CPEC

ISLAMABAD – Pakistan has withdrawn its request to include the $14-billion Diamer-Bhasha Dam in the China-Pakistan Economic Corridor (CPEC) owing to strict conditions imposed by Beijing.

Detailing the withdrawal of Pakistani side, Water and Power Development Authority (Wapda) Chairman Muzammil Hussain said the China was demanding the ownership of the project, prompting Pakistan to reconsider its decision.

“Chinese conditions for financing the Diamer-Bhasha Dam were not doable and against our interests,” said Hussain while briefing the Public Accounts Committee (PAC) on the status of the mega water and power project.

Besides taking ownership, the Chinese conditions were about operation and maintenance cost and securitisation of the Diamer-Bhasha project by pledging another operational dam.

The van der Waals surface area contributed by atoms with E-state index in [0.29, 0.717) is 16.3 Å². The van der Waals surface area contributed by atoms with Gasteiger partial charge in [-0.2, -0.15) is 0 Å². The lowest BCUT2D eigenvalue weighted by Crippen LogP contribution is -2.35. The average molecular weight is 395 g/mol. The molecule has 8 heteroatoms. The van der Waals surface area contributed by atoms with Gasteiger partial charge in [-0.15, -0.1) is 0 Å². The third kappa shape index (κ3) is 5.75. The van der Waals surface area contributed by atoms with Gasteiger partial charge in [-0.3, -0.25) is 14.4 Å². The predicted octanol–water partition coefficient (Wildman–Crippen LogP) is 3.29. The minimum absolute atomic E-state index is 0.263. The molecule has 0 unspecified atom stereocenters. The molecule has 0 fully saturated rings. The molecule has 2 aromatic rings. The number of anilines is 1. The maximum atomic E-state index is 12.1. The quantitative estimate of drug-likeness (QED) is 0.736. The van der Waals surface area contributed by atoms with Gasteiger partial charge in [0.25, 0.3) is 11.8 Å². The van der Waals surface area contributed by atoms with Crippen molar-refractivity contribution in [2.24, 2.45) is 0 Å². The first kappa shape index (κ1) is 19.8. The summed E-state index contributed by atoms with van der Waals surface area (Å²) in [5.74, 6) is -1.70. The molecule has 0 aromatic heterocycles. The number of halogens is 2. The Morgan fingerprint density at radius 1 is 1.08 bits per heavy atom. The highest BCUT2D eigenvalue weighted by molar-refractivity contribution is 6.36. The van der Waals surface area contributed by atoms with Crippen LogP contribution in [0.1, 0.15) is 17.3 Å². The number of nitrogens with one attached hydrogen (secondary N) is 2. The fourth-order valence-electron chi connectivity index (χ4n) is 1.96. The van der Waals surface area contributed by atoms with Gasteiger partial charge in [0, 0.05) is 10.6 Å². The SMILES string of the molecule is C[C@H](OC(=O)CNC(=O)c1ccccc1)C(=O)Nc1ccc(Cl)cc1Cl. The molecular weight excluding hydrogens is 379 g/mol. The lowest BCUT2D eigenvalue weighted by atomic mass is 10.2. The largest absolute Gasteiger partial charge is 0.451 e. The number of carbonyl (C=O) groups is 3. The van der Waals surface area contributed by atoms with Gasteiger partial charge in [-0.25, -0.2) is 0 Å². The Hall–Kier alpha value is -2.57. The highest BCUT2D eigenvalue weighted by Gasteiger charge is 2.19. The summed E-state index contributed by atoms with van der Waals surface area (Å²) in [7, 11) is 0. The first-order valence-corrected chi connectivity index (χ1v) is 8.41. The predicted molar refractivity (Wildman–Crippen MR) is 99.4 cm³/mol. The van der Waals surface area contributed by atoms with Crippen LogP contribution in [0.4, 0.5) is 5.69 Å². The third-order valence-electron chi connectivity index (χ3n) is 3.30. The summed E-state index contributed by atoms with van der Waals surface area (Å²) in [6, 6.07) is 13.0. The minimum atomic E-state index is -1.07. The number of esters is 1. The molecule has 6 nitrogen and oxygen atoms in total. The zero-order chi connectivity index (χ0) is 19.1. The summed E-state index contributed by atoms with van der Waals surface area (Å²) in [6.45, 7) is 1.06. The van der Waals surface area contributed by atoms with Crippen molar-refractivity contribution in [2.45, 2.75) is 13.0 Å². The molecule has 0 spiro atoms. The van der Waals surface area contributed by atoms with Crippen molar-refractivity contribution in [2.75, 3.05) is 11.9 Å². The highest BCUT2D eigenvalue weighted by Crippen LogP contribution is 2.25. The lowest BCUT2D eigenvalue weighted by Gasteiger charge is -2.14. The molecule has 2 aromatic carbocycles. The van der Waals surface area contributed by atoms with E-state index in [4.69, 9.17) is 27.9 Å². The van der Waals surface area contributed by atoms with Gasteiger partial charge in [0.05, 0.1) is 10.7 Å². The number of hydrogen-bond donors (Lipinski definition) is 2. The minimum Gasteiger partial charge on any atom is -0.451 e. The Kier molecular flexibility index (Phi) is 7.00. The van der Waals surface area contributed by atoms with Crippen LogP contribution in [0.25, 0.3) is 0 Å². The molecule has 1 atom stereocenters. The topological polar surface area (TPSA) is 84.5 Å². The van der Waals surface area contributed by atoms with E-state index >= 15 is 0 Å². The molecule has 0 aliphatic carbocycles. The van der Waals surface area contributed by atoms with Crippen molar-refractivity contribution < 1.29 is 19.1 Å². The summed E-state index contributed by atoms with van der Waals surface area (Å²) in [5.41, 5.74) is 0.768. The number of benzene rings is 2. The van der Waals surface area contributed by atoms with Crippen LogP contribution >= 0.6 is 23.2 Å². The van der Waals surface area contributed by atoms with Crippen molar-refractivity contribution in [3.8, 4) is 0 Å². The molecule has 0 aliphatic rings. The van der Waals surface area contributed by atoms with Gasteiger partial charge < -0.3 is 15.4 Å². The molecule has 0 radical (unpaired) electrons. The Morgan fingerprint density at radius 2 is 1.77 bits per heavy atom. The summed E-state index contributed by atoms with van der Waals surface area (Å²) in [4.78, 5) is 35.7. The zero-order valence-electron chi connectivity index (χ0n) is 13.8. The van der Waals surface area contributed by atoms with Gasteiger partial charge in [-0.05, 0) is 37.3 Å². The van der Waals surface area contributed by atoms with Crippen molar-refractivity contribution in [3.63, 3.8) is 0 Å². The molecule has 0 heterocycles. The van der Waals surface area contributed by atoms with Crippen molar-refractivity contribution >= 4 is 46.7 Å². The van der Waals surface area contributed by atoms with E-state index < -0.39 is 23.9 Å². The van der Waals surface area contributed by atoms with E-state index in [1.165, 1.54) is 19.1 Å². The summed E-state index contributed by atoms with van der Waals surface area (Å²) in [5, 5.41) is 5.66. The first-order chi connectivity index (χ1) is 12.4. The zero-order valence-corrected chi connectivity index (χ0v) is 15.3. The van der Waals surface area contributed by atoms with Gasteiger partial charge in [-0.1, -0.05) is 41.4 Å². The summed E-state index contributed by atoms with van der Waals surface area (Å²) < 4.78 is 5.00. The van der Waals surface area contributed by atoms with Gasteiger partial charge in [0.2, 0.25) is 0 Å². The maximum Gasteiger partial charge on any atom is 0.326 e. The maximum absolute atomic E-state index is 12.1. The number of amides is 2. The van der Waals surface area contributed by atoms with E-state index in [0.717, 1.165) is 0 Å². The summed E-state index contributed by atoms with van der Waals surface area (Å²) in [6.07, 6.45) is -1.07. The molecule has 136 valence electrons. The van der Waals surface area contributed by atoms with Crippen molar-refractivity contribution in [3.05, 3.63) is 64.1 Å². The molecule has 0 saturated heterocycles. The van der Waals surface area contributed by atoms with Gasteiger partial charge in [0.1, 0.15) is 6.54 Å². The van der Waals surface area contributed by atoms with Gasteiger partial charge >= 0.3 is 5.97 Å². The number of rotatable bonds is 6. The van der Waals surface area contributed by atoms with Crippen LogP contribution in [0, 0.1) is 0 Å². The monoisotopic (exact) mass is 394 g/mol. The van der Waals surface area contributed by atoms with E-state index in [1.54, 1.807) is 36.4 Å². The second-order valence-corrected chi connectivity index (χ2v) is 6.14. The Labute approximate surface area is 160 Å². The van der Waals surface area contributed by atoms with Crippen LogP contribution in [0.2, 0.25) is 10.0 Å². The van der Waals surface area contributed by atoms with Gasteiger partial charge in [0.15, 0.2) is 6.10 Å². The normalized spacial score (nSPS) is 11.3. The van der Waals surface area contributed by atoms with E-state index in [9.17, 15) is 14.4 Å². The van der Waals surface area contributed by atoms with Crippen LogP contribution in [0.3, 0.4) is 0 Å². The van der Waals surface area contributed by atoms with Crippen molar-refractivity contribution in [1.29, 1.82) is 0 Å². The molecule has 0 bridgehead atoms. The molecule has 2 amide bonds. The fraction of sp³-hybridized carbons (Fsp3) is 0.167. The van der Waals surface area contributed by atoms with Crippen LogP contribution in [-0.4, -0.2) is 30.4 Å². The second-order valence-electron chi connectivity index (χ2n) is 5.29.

‘These conditions were unacceptable, therefore, Prime Minister Shahid Khaqan Abbasi approved a summary to finance the dam from the country’s own resources’ he said.

The Wapda chairman and the water resources secretary informed the premier that the only way out was to fund the much-delayed project from domestic resources.

The Wapda chairman said the project cost would hover around $14 billion and the prime minister had agreed to split the scheme into dam storage and power generation.

The Wapda chairman said 969MW Neelum-Jhelum and 1,410MW Tarbela extension projects would be commissioned in February next year.

Pakistan has been struggling to raise money from international institutions amid Indian opposition to the project. There were hopes that Pakistan may finally complete the project after including it in the CPEC framework whose worth has already swelled to $60 billion.

Let it be known that the Ground-breaking of the Diamer-Bhasha Dam has been performed five times in the past 15 years.

Water Resources Secretary Shumail Khawaja expressed that neither the World Bank and Asian Development Bank (ADB) nor China would finance the dam, therefore, the government decided to construct the reservoir from its own resources.

The project will have the capacity to generate 4,500MW of electricity in addition to the storage capacity for six million acre feet of water.